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On January 27, 1955, the insured learned from Connery, that the change of beneficiary had not been made in accordance with his directions. Arrangements were made at that time for them to meet on a subsequent date to correct the erroneous change of beneficiary. Before that date arrived, and on January 29, 1955, insured and his wife Pearl were injured in an auto accident, both dying as a result thereof. The death of the insured occurred a few hours prior to that of his wife.


Trial was had to the Court and the only evidence presented was the deposition of the agent, Connery. The trial Court held, that the attempted change of beneficiary on January 18, 1955, was a nullity for the reason the same was completed, in form, by the agent, in a manner contrary to the instructions of the insured, and that the 1953 designation of beneficiary remained in full force and effect.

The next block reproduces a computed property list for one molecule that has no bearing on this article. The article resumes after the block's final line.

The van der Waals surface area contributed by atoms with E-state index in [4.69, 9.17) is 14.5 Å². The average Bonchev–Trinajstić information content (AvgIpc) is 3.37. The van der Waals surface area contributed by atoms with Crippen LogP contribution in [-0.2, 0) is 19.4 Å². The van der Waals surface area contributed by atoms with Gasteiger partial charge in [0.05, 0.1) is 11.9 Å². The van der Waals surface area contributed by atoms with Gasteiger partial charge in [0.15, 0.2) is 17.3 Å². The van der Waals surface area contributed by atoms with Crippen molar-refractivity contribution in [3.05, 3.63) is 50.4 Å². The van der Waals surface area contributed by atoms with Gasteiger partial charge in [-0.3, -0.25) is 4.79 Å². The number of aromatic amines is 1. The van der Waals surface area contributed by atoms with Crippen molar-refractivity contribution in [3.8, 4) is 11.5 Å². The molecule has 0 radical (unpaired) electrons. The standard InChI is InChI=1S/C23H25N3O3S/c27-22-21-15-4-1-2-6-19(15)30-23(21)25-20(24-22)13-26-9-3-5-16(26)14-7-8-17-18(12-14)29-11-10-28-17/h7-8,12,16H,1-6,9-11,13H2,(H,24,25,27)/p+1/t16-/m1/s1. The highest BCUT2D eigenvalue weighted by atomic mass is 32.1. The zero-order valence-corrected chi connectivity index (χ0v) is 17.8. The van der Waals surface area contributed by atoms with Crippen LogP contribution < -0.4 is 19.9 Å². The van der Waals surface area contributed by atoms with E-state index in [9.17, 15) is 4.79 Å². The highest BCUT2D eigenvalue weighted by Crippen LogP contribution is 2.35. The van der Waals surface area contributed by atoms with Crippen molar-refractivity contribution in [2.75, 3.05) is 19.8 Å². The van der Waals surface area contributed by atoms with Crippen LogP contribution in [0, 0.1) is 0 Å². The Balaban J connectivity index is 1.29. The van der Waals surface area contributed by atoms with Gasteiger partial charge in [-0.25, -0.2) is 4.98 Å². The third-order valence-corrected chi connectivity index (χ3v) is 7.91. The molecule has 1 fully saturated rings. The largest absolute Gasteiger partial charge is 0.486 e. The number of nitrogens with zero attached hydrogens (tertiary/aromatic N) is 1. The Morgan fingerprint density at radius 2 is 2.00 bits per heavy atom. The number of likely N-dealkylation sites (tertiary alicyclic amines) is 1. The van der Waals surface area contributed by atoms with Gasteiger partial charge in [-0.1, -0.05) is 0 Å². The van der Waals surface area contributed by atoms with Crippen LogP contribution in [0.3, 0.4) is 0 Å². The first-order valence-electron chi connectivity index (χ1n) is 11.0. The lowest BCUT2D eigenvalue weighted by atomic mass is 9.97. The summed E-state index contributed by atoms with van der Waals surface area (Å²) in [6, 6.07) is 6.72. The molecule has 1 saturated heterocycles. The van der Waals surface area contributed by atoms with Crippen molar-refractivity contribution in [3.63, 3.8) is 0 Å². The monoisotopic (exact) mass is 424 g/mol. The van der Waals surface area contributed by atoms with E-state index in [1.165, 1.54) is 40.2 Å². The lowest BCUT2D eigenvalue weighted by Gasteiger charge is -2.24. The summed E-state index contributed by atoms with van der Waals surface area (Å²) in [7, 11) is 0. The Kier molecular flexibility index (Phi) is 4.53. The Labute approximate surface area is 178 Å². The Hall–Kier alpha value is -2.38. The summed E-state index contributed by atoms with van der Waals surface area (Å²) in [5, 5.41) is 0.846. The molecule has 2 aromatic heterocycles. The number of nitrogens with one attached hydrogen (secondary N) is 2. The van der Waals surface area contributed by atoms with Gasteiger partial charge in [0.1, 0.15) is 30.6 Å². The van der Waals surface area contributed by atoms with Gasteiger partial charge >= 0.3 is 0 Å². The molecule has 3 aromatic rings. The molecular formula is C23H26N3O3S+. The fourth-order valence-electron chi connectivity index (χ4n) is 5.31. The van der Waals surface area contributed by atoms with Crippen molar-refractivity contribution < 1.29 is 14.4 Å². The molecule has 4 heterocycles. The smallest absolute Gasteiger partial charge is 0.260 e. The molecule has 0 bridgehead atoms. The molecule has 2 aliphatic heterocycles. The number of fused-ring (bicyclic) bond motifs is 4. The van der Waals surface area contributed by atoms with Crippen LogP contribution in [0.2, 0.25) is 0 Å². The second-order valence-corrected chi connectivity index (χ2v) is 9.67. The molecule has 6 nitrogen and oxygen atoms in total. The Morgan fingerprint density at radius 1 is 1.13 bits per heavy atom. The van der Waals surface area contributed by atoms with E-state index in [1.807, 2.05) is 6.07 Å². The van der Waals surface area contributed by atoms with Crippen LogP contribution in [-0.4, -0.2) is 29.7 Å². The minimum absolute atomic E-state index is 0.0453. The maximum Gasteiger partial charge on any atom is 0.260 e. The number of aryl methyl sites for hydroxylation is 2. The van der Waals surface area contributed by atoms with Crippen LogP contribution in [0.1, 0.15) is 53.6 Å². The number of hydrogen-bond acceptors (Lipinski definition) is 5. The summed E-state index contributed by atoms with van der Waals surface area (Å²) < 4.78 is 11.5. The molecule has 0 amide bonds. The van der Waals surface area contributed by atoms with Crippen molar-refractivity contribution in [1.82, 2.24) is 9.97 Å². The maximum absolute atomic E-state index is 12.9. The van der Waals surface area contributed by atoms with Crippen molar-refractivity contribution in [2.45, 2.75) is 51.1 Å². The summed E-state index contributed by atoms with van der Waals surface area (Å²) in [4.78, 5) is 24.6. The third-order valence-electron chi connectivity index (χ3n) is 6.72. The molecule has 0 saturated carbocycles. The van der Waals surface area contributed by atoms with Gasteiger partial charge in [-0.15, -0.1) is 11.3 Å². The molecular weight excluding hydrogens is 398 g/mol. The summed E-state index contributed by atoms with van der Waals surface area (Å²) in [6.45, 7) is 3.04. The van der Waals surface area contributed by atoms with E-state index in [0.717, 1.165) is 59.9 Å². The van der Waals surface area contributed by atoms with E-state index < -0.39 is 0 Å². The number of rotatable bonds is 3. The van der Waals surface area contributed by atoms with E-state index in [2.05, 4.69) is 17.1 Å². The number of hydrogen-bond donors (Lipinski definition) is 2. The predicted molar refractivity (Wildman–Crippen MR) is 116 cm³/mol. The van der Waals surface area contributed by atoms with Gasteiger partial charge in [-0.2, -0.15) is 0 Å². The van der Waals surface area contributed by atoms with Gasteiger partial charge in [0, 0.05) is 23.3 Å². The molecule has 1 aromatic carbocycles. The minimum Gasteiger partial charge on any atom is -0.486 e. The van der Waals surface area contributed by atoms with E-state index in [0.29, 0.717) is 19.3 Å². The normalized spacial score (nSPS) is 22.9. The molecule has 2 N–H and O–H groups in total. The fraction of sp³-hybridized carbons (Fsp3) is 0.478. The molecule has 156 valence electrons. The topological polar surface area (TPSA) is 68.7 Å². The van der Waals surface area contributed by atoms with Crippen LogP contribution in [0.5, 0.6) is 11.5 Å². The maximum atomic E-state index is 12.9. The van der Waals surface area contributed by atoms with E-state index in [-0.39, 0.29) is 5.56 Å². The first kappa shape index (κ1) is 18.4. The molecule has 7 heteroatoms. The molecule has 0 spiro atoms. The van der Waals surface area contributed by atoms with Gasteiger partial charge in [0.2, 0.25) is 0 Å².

The appellant here is the administrator of the estate of Pearl Evelyn Hewgley, deceased, and appellees are children of the insured by his first marriage.


The appellant makes three broad contentions; 1), the Court erred in holding invalid the January 18th change of beneficiary; 2), the Court erred in not specifying what portions of the Connery deposition he held to be inadmissible as hearsay, and; 3), the Findings of Fact are not sustained by the evidence.


It is not necessary to discuss each of these contentions separately, but a determination of whether the Findings of Fact are supported by competent evidence and whether the principles of law relied upon by the trial Court are correct will decide the case.